Audible is the most obvious one and probably the most used as well. But I would not personally recommend it since 1/ I don’t use it and have never tried it, and 2/ Audiobooks on there can get very pricey and most of us don’t have the money Audible requires to listen to audiobooks on a regular basis. I know they also have a credits system but I like I said, I haven’t tried for myself so I can’t tell you much about it.
Libby and Overdrive
Okay so this is a library based services, Overdrive is the website while Libby is the phone app. You actually need a Library card that uses either or both platforms to have access to said library’s collection of audiobooks. If you do, they’re quite simple to use, they work exactly like a library. If your library has the book available then you can borrow it right away and start listening to it in app, within a limit of 21 days after which the Audiobook will automatically be returned (unless you renew your loan). If they have the book, but it’s not available then you have to put it on hold and you get it when your turn comes. And of course, no additional fees to download the app nor to get access to your library’s audiobooks collection.
Scribd and Storytel
These are both subscription services that for a monthly fee of 8.99$ and 9.99$ respectively, give you unlimited access to their extensive audiobooks and ebooks collections.
I used to have a Scribd membership when I first started listening to audiobooks and it was amazing, I got a month long free trial and could listen on both the website and app. They have an up to date collection to which they’re always adding, new releases and backlists alike. Now, I’ve cancelled my membership for financial reasons a while back but when I wanted to renew it I started seeing an increase of complaints where the unlimited wasn’t…so unlimited anymore. People would listen to one or two audiobooks and then they’d stop having access entirely until the next month, and they only got non-answers when inquiring about it to the Scribd team. So if you’re considering this one, I’d advise asking around and seeing if the issue is fixed before investing in a membership.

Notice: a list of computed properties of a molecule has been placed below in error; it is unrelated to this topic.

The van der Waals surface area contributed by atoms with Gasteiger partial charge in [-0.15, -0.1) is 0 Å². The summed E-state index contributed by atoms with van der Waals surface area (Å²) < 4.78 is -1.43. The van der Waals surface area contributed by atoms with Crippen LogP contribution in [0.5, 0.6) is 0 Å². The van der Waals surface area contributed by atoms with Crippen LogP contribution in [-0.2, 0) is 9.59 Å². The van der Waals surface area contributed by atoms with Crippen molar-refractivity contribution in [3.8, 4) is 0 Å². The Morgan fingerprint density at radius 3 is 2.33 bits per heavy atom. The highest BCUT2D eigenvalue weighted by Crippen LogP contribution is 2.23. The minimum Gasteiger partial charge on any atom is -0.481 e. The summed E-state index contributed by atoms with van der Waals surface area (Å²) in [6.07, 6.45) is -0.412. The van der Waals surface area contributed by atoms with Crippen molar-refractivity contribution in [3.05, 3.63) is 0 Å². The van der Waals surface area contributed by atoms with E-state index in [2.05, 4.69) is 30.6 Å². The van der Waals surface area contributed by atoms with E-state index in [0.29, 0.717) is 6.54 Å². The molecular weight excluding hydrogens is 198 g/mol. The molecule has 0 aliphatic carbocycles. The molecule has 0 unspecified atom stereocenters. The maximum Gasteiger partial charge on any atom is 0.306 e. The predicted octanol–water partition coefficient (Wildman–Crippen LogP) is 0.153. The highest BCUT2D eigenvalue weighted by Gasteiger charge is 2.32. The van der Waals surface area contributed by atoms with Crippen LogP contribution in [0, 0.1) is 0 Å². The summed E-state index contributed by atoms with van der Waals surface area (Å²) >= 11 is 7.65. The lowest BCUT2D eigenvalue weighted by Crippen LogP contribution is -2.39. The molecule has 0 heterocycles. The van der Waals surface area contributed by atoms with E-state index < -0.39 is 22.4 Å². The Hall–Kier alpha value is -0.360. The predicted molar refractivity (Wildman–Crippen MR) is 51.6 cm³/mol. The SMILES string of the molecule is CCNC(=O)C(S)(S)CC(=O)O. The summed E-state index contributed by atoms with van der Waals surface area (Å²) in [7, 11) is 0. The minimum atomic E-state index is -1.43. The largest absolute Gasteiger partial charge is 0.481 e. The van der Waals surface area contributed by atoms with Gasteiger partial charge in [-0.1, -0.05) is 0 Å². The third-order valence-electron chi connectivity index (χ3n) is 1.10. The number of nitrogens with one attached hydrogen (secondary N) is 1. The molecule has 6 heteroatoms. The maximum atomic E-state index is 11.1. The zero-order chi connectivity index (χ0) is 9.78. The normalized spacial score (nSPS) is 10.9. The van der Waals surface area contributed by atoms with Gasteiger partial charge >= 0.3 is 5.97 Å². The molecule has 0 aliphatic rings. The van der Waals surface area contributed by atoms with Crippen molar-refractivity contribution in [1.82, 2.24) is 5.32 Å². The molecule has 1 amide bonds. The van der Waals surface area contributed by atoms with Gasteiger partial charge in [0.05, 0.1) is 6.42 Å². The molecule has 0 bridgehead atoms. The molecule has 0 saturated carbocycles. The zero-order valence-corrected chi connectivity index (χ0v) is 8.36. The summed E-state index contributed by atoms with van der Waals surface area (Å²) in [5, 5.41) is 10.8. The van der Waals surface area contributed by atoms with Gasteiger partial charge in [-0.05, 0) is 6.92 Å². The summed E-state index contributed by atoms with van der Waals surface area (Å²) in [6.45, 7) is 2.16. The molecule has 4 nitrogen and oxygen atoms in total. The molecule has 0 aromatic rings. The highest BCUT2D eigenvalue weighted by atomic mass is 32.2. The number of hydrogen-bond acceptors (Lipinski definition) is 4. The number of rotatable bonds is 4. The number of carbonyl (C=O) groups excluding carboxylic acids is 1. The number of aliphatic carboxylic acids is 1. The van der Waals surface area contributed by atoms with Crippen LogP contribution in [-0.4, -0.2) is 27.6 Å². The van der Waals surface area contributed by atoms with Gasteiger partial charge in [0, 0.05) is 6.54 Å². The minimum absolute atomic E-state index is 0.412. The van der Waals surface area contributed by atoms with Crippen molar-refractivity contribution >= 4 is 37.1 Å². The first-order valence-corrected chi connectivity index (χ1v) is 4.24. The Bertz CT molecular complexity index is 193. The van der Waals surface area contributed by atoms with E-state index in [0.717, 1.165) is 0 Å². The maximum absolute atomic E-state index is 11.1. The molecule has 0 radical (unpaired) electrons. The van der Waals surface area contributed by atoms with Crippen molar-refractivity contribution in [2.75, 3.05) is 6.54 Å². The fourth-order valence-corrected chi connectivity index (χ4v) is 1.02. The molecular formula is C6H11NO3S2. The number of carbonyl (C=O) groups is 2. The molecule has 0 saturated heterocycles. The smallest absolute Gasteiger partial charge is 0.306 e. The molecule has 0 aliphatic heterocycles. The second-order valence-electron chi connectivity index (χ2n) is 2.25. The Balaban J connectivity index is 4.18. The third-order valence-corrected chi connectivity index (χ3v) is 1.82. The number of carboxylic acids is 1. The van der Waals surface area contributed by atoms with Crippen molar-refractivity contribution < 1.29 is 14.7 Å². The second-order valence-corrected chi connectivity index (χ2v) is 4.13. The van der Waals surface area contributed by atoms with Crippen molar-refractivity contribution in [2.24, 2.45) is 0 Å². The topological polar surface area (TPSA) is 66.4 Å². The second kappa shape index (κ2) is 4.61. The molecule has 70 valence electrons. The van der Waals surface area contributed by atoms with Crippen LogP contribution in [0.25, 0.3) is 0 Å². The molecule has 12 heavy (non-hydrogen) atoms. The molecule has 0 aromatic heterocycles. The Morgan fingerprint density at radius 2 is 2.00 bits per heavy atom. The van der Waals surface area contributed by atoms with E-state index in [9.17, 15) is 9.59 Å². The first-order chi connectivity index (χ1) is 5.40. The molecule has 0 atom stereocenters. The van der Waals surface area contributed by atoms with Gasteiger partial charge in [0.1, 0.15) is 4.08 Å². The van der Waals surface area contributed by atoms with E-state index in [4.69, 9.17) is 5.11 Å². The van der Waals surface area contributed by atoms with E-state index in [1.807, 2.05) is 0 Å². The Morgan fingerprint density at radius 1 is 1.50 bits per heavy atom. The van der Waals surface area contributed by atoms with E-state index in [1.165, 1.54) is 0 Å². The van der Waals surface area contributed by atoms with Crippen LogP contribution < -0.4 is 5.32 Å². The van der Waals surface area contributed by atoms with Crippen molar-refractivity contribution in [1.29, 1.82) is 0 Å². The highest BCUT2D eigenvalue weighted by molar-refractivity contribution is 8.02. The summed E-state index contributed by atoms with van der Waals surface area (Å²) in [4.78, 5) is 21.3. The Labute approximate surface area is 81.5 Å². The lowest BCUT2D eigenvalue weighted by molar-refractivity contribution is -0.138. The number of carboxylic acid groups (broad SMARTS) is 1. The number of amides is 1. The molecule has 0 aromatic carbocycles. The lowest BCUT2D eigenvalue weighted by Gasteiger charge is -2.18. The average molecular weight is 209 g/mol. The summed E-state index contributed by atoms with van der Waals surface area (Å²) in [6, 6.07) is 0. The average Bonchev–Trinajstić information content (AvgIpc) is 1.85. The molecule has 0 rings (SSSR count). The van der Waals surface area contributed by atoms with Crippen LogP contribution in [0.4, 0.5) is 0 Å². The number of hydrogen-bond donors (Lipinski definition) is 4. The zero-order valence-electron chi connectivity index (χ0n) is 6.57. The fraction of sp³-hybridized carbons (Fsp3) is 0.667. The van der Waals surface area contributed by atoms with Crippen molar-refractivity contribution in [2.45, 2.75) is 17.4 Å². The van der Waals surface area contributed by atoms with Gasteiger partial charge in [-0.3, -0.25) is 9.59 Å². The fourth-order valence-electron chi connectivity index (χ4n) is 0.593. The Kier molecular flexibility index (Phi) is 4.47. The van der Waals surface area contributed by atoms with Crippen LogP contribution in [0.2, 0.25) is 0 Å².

Storytel on the other hand gives you a two weeks free trial after which they start charging you, and you can only listen on their app, the website is only to subscribe as well as browse their collection. Their collections is slightly less impressive than that of Scribd but it’s really good and up to date with (most) new releases as well. I have a few friends who use it and they’re very satisfied with their experience.
There are countless other apps you can listen on that you can find with a quick google search, including Kobo, Kindle, Google Play Books, etc… but for the sake of not making this post longer than it already is I’m stopping here.
The Poet X by Elizabeth Acevedo is the first one I’ve ever read and it’s still my favourite one. Seriously. The book is incredible but the Audiobook is on a a whole new level of brilliant. And in my opinion if you’re looking for a place to start, this one is a perfect first Audiobook. It’s written in verse, so it’s short, and the story is gripping, raw anf beautiful, it’s also narrated by the author, who also happens to be my favourite narrator. And that adds to the overall experience. Pride by Ibi Zoboi is another one narrated by her. I only finished it yesterday and I loved it so much. It’s a Pride and Prejudice retelling with both Black MCs, and not only is the story great, but Elizabeth’s voice and narration style brings the story to life. I don’t think anyone else would’ve been able to do it justice.
The Brightsiders by Jen Wilde is one I’ve been anticipating since I read her Queens of Geek, and I gotta say, it did not disappoint. It’s wondefully queer and deals with some heavy topics (like alcoholism and emotional abuse in different types of relationships) while managing to be light hearted and funny. Everything Leads to You by Nina Lacour is one I think I enjoyed more *because* I llistened to the audiobook, the narrator’s voice is so soothing and she manages to convey the story’s magical vibe.
You Bring the Distant Near by Mitali Perkins is an multigenerational story that tells the story of two sisters, their mom and their kids and it was such an emotional amazing read, with a different narrator for each of the main characters and who managed to capture their essence perfectly. Little Fires Everywhere by Celeste Ng is…hard to explain, it’s such a messy story but in the best and I recommend going into it without knowing much, all I’m going to say is that the audiobook is wonderful.
That’s it until next time!
Do you read Audiobooks? What’s your favourite thing about them?
What are some of your favourite Audiobooks?
Hope you enjoyed, write to you soon.